paying salary and overtime for non-exempts

Somehow i lost the posting that i was going to respond to where someone stated you couldn't be salaried and non-exempt, but I have found a great resource for dealing with the issue of being non-exempt and salaried. It does not go against FLSA as long as it is done correctly.  You have to search for it under google but the article is entitled "salary alternatives for the non-exempt" and was done at payroll-taxes dot com.  There are a few subsections that talk about different weird types of payroll situations.

 I do both HR and payroll and that article has helped me quite a few times in the past and does a great job of putting it all in layman's language.  Hopefully it will help those that need it. I am in no way related to the site or person who wrote the article.


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  • Nonexempt employees are often paid on a salary basis, but still must be paid overtime if they work more than 40 hours in a workweek. There is a simple standard method for calculating the amount of overtime owed such employees and alternate methods that reduce the amount of overtime owed. The alternate methods have additional requirements described below.

    Standard method. If a nonexempt employee works over 40 hours (e.g., 50 hours at a base salary of $400 per week for a 40-hour week), the standard way of calculating the weekly pay is as follows:

    A. Divide the weekly rate by 40 ($400/40 = $10) and calculate the week's pay as $10 x 40 plus $15 x 10 = $550.

    Alternate method. However, if the nonexempt employee is salaried, the following methods may be used:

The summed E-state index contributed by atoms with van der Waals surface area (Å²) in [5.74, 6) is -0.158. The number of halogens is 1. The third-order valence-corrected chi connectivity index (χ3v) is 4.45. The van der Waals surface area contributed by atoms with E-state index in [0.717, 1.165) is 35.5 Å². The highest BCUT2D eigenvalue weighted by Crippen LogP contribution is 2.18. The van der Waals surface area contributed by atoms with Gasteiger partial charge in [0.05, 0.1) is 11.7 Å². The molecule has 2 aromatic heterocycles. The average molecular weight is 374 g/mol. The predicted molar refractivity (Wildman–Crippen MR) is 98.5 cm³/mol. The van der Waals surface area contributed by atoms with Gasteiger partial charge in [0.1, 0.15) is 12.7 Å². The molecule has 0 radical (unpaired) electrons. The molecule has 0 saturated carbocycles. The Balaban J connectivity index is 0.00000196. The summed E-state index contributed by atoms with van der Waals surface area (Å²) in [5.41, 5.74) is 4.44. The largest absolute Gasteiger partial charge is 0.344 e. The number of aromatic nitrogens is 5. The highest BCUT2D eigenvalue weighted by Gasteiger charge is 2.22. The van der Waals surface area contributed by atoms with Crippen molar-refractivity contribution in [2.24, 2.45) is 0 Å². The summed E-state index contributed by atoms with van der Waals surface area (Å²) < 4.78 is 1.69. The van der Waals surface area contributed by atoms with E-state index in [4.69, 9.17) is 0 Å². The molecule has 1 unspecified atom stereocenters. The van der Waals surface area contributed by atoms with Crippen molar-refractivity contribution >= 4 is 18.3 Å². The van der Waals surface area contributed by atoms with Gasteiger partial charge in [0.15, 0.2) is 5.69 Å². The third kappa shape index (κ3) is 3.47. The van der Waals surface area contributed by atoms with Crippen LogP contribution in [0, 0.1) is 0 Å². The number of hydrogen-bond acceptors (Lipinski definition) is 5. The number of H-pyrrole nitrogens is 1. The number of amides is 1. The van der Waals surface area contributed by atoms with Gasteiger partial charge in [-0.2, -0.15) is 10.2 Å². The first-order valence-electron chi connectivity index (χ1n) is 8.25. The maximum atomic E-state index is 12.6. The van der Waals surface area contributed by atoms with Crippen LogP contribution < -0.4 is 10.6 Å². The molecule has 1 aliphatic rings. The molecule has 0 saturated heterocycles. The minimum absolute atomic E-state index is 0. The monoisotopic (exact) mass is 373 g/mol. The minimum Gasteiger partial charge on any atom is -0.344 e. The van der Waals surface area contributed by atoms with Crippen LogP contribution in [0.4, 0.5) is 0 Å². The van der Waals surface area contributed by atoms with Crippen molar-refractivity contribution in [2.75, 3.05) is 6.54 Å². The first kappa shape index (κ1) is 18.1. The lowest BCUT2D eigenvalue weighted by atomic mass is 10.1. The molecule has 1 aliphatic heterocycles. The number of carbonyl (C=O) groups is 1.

B. Divide the weekly salary by the actual number of hours worked ($400/50 = $8) and calculate the week's pay as follows: $8 x 40 plus $12 x 10 = $440; or

    C. Treat the $400 as the salary for all straight-time hours worked. Overtime could be calculated as $400 plus half-time for hours over 40: $400 + [1/2 ($400/50)] x 10 = $440 (same result as B).

    By using methods B and C, it is possible (and legal) to avoid paying nonexempt employees standard time-and-a-half, based on the employee's straight-time wages, for hours worked in excess of 40. However, this can be done only if the employer:

    1. Pays the employees a guaranteed salary, even if the employee works fewer than 40 hours during a week

    2. Keeps precise time records

    3. Ensures that minimum wage rules are not violated

    4. Has a written agreement with the affected employees

    5. Refrains from deducting for certain time missed from work, such as jury duty and fractional personal and sick days

    Note: Methods B and C are seldom used, primarily because, from the employees' viewpoint, the calculations are difficult to understand. Furthermore, employees may be unwilling to put in any significant amounts of overtime and might prefer to work for organizations that pay “normal” overtime. From the employer's viewpoint, this approach is unpopular because of the fear that workers will abuse the guaranteed salary.
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